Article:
My Anarchism Problem
Robert Charles Black Jr. (born January 4, 1951) is an American author and anarchist. He is the author of the books The Abolition of Work and Other Essays, Beneath the Underground, Friendly Fire, Anarchy After Leftism, and Defacing the Currency, and numerous political essays. (From : Wikipedia.org.)
My Anarchism Problem
Anarchism has always been problematic for me. It helped me to arrive at an unconditionally anti-statist, anti-capitalist perspective by the mid-1970’s, and yet my first public statement from that perspective explained why I did not identify with anarchism. By dictionary definition, I am an anarchist, but the dictionary is only the beginning of wisdom. It cannot bestow coherence where contradictions abound or reduce differences to a unity by calling them by the same name.
Once an idea is launched into history it takes more and more of its meaning from its experience. Revivalist calls to return to first principles prove the point, for they are history too. And just as no Protestant sect has ever really recreated the primitive Church, no subsequent anarchist fundamentalism ever did or could reenact pure anarchism on Bakuninist, Kropotkinist or any other models. Anything which has entered importantly into the practice of the anarchists has a place in the anarchist phenomenon-in-process, whether or not it is logically deducible from the idea or even contradicts it. Sabotage, vegetarianism, assassination, pacifism, free love, cooperatives and strikes are all aspects of anarchism which their anarchist detractors try to dismiss as un-anarchist.
To call yourself an anarchist is to invite identification with an unpredictable array of associations, an ensemble which is unlikely to mean the same thing to any two people, including any two anarchists. (The most predictable is the least accurate: the bomb-thrower. But anarchists have thrown bombs and some still do.)
The trouble with anarchists is that they think they have agreed on what they all oppose — the state — whereas all they have agreed on is what to call it. You could make a good case that the greatest anarchists were nothing of the sort. Godwin wanted the state to wither away, but gradually, and not before the progress of enlightenment prepared people to do without it. Which seems to legitimate really existing statism and culminate in the banality that if things were different they would not be the same. Proudhon, who served in the French national legislature, in the end arrived at a theory of “federalism” which is nothing but the devolution of most state power on local governments. Kropotkin’s free communes may not be nation-states but they sure sound like city-states. Certainly no historian would regard as anything but ludicrous Kropotkin’s claim that medieval cities were anarchist.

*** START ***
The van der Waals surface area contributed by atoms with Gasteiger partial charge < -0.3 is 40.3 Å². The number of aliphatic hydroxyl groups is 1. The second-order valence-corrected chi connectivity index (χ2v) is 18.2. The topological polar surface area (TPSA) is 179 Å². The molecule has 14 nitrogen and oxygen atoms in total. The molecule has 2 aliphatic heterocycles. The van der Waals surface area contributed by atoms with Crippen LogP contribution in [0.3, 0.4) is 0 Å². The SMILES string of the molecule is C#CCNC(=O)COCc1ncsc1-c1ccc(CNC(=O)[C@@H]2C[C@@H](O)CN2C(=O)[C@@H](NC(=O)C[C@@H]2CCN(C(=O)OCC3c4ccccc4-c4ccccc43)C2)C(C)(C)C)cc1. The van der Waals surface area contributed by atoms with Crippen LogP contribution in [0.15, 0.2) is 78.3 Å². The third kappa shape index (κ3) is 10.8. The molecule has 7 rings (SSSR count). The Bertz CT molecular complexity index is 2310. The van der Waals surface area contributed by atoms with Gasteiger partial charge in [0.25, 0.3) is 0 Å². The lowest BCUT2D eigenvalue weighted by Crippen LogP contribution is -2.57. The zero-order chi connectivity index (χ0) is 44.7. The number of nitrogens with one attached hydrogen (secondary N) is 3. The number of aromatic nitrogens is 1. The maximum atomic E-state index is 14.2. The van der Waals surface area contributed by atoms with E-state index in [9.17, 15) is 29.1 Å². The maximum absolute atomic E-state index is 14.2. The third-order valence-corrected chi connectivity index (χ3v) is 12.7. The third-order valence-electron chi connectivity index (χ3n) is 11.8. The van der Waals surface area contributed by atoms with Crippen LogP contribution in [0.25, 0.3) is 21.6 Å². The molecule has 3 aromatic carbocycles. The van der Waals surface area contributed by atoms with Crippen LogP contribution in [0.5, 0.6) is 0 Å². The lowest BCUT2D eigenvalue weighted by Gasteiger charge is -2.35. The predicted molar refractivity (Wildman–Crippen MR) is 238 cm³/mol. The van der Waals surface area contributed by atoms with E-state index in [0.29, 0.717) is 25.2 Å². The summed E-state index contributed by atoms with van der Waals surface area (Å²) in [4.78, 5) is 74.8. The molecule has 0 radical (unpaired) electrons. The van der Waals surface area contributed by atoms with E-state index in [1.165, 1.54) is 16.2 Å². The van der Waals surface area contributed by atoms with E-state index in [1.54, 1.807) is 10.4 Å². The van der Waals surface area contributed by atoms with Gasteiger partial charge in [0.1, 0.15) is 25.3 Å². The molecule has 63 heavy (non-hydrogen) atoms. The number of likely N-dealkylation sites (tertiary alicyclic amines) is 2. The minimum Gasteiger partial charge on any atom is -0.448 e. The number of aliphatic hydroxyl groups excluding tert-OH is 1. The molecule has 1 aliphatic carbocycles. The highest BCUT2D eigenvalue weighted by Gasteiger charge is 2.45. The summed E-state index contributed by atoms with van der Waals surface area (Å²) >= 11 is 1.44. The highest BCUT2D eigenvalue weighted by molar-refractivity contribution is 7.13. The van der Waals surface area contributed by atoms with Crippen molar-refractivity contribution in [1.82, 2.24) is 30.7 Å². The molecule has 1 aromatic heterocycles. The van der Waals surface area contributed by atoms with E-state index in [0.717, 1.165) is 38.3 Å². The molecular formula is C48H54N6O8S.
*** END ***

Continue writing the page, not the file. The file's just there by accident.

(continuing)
If some of the greatest anarchists, upon inspection, appear to fall somewhat short of consistency on even the defining principle of anarchism itself — the abolition of the state — it is not too surprising if some of the lesser lights are likewise dim bulbs. The One Big Union of the syndicalists, who also uphold the duty to work, is one big state to everybody else, and totalitarian to boot. Some “anarcha”-feminists are book-burners. Dean Murray Bookchin espouses third-party politics and municipal statism, eerily parallel to the borderline fascist militia/Posse Comitatus movement which would abolish all government above the county level. And Bakunin’s “invisible government” of anarchist militants is, at best, a poor choice of words, especially on the lips of a Freemason.
Anarchists are at odds over work, industrialism, unionism, urbanism, science, sexual freedom, religion and much more which is more important, especially when taken together, than anything that unites them. Each of the North American annual “gatherings” of 1986–1989, the first time most of these anarchists dealt with one another face to face, resulted in a hemorrhage of the disillusioned. Nobody cares to host the next one, although some regional gatherings have gone off fairly well.
But despite the demogogues, doctrinaires and dimwits, a portion of the anarchist press has let in some air, not all of it hot air; and oxygen is antiseptic. Anarchist or, better, anarchistic marginals have often known what to take and what to leave. A family of unorthodoxies I’ve called “Type 3” or “Watsonian” anarchism has made major inroads into the traditionalists in recent years. Type 3’s, the category of the unclassifiables, enrich their anarchism (or whatever it is) with borrowings from neo-primitivism (or else neo-futurism!), surrealism, situationism, the joke religions (Discordian, Moorish Science, SubGenius), punk culture, dope culture, beer culture and Beat culture. Several years ago the outnumbered workerists launched a hate campaign against Type 3’s among others — lumped or I should say lumpened together by the moronic epithet “neo-individualist”. We are social parasites, mystics, kiddy-diddlers and just generally amoral savages. Yeah, but they are college boys in designer hardhats.